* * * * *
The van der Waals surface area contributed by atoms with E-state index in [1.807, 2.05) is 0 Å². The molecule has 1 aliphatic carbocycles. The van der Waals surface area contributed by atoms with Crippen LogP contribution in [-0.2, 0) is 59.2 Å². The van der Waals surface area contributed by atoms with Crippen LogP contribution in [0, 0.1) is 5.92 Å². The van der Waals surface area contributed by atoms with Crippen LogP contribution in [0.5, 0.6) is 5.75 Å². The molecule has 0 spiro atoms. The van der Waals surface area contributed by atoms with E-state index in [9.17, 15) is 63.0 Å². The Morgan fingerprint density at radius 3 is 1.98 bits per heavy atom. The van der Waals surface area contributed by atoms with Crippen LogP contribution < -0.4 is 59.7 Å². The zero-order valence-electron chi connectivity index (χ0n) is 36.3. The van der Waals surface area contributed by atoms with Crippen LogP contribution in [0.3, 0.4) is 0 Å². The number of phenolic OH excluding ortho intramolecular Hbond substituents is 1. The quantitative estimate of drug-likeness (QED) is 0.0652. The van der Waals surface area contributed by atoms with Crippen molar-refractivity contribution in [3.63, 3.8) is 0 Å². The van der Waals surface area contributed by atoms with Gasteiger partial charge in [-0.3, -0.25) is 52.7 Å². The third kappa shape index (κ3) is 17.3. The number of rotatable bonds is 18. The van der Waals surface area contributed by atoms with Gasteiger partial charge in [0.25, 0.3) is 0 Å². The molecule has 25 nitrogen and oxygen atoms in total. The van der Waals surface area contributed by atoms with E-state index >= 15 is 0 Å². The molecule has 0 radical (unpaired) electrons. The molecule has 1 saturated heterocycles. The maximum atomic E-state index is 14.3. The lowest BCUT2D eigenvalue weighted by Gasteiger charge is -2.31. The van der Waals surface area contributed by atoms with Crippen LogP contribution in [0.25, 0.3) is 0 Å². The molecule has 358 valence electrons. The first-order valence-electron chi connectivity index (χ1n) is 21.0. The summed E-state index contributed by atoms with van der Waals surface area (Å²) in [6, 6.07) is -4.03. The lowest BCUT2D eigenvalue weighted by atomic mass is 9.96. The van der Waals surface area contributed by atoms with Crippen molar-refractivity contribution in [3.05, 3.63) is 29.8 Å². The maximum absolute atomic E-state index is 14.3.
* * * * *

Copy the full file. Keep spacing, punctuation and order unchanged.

The van der Waals surface area contributed by atoms with E-state index in [1.807, 2.05) is 0 Å². The molecule has 1 aliphatic carbocycles. The van der Waals surface area contributed by atoms with Crippen LogP contribution in [-0.2, 0) is 59.2 Å². The van der Waals surface area contributed by atoms with Crippen LogP contribution in [0, 0.1) is 5.92 Å². The van der Waals surface area contributed by atoms with Crippen LogP contribution in [0.5, 0.6) is 5.75 Å². The molecule has 0 spiro atoms. The van der Waals surface area contributed by atoms with E-state index in [9.17, 15) is 63.0 Å². The Morgan fingerprint density at radius 3 is 1.98 bits per heavy atom. The van der Waals surface area contributed by atoms with Crippen LogP contribution < -0.4 is 59.7 Å². The zero-order valence-electron chi connectivity index (χ0n) is 36.3. The van der Waals surface area contributed by atoms with Crippen LogP contribution in [0.3, 0.4) is 0 Å². The number of phenolic OH excluding ortho intramolecular Hbond substituents is 1. The quantitative estimate of drug-likeness (QED) is 0.0652. The van der Waals surface area contributed by atoms with Crippen molar-refractivity contribution in [3.63, 3.8) is 0 Å². The van der Waals surface area contributed by atoms with Gasteiger partial charge in [-0.3, -0.25) is 52.7 Å². The third kappa shape index (κ3) is 17.3. The number of rotatable bonds is 18. The van der Waals surface area contributed by atoms with Gasteiger partial charge in [0.25, 0.3) is 0 Å². The molecule has 25 nitrogen and oxygen atoms in total. The van der Waals surface area contributed by atoms with E-state index >= 15 is 0 Å². The molecule has 0 radical (unpaired) electrons. The molecule has 1 saturated heterocycles. The maximum atomic E-state index is 14.3. The lowest BCUT2D eigenvalue weighted by Gasteiger charge is -2.31. The van der Waals surface area contributed by atoms with Crippen LogP contribution in [0.25, 0.3) is 0 Å². The molecule has 358 valence electrons. The first-order valence-electron chi connectivity index (χ1n) is 21.0. The summed E-state index contributed by atoms with van der Waals surface area (Å²) in [6, 6.07) is -4.03. The lowest BCUT2D eigenvalue weighted by atomic mass is 9.96. The van der Waals surface area contributed by atoms with Crippen molar-refractivity contribution in [3.05, 3.63) is 29.8 Å². The maximum absolute atomic E-state index is 14.3.